That may not be initially apparent from a description of his martians: 

A big greyish rounded bulk, the size, perhaps, of a bear, was rising slowly […]. As it bulged up and caught the light, it glistened like wet leather.

Two large dark-coloured eyes were regarding me steadfastly. […] There was a mouth under the eyes, the lipless brim of which quivered […]. A lank tentacular appendage gripped the edge of the cylinder, another swayed in the air. […] The peculiar v-shaped mouth […], the absence of brow ridges, […] the Gorgon groups of tentacles, […] – above all, the extraordinary intensity of the immense eyes – were at once vital , immense, inhuman, crippled and monstrous. (WotW, 21-2)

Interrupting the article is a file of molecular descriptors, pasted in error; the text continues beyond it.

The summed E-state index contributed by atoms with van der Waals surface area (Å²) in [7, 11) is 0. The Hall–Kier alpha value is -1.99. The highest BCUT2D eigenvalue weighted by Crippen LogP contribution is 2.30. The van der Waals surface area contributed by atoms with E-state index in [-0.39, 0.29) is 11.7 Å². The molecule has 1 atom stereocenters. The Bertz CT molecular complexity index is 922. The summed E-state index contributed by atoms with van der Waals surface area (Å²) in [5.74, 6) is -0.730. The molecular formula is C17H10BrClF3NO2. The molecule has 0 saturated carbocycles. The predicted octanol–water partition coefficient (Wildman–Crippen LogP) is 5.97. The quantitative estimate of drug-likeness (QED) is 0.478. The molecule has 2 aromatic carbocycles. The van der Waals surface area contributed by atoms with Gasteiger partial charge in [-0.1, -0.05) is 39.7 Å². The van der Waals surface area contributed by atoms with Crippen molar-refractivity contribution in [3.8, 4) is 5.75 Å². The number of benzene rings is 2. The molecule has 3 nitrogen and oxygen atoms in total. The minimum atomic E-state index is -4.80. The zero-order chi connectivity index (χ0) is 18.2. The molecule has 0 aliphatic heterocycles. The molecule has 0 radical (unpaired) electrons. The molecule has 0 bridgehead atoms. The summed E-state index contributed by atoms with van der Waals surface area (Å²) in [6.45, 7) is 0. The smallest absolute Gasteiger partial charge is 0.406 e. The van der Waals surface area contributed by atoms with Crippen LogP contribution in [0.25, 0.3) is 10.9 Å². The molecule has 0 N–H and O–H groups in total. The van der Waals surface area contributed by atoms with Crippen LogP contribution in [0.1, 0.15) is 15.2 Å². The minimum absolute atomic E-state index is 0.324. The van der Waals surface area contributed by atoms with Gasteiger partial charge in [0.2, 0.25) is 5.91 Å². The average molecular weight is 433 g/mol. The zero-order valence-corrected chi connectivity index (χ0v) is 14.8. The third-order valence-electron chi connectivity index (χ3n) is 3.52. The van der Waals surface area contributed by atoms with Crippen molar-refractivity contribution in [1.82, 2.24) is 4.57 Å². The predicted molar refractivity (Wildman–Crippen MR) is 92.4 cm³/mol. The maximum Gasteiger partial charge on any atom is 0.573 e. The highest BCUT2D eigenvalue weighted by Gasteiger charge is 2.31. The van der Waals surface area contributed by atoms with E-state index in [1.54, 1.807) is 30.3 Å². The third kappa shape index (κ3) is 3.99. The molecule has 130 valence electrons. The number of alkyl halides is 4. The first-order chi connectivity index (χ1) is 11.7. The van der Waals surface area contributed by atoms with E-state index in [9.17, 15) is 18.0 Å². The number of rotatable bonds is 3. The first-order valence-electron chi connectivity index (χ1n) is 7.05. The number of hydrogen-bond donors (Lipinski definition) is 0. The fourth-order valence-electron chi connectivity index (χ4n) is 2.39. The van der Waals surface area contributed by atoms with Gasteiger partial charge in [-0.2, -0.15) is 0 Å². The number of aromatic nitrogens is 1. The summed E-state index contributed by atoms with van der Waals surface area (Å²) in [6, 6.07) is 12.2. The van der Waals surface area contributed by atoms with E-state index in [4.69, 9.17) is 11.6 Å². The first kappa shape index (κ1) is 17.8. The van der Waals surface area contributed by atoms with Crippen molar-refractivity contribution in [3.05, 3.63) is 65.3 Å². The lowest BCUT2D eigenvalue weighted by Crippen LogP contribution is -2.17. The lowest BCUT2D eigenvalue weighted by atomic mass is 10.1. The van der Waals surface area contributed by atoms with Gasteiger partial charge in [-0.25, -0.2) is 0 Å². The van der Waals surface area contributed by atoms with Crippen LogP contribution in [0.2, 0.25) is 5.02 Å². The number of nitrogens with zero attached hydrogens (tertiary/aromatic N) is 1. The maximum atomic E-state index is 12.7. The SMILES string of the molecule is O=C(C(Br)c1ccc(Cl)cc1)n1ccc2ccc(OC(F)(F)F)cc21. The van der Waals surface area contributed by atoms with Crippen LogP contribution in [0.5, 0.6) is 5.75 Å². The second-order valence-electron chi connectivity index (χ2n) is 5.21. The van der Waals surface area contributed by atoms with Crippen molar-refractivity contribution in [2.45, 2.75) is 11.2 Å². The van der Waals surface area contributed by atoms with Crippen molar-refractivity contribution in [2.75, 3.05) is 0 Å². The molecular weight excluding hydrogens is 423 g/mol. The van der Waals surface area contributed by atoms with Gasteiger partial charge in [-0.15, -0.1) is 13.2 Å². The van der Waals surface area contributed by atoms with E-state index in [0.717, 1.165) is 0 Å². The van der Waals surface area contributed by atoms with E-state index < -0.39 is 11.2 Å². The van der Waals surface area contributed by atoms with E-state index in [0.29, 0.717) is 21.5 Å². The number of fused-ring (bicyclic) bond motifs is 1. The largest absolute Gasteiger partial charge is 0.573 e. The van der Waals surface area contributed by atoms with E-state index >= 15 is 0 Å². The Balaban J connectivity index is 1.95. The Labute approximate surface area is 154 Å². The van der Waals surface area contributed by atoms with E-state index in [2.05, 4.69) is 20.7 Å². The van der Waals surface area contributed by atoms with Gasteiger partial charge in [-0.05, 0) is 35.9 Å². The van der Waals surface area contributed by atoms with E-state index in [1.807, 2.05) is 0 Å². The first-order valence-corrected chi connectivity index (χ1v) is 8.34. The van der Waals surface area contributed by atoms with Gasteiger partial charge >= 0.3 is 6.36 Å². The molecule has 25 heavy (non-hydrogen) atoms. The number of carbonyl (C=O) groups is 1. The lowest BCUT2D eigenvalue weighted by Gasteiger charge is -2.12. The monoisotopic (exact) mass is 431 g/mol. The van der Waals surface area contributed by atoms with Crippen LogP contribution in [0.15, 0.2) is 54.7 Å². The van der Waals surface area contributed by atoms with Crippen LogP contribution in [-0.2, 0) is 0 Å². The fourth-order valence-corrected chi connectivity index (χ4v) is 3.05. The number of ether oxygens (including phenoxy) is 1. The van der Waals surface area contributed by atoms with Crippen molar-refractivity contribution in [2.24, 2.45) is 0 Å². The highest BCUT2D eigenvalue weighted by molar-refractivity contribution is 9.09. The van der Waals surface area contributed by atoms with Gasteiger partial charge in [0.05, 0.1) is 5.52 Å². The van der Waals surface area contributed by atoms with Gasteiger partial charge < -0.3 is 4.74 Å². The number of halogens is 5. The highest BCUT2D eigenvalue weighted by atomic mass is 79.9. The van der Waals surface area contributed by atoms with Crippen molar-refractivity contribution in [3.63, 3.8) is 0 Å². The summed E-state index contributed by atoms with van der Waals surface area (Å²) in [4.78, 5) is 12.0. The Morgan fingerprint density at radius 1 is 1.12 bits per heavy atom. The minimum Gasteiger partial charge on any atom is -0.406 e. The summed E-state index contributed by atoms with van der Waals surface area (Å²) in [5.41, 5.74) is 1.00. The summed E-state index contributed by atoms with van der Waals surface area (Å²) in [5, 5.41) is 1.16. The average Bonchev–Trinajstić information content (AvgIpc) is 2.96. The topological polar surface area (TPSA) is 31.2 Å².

So, what does this have to do with contemporary anxiety or taste? And more to the point where does Victor Hugo fit in? The short answer, and this is a huge compression of Babb’s argument, is that Wells is tapping into a pre-existing discourse for which the term ‘cephalomania’ is coined. That is, a public taste for, and fascination or obsession with, squid, octopi and other cephalopods of their ilk. Looked at again, Wells’s description of the unimaginable – the morphology of a being that is truly alien – depends heavily upon an entirely earthly squid or octopus-like visage. The 1870s saw the world of popular, mass entertainment and scholarly, scientific endeavour merging in ways that had hitherto been impossible before. The wide dissemination of information relating to ‘sea monsters’ and other natural terrors ran hand in hand with a public interest in natural history arising at least in part from Darwin’s On the Origin of Species published in 1859. Technological innovations, such as plate glass and the ability to supply salinated water on an industrial scale, lead to the rise of a new entertainment phenomenon – the aquarium – where sea creatures could be stored alive as living data and displayed as spectacles for a paying public.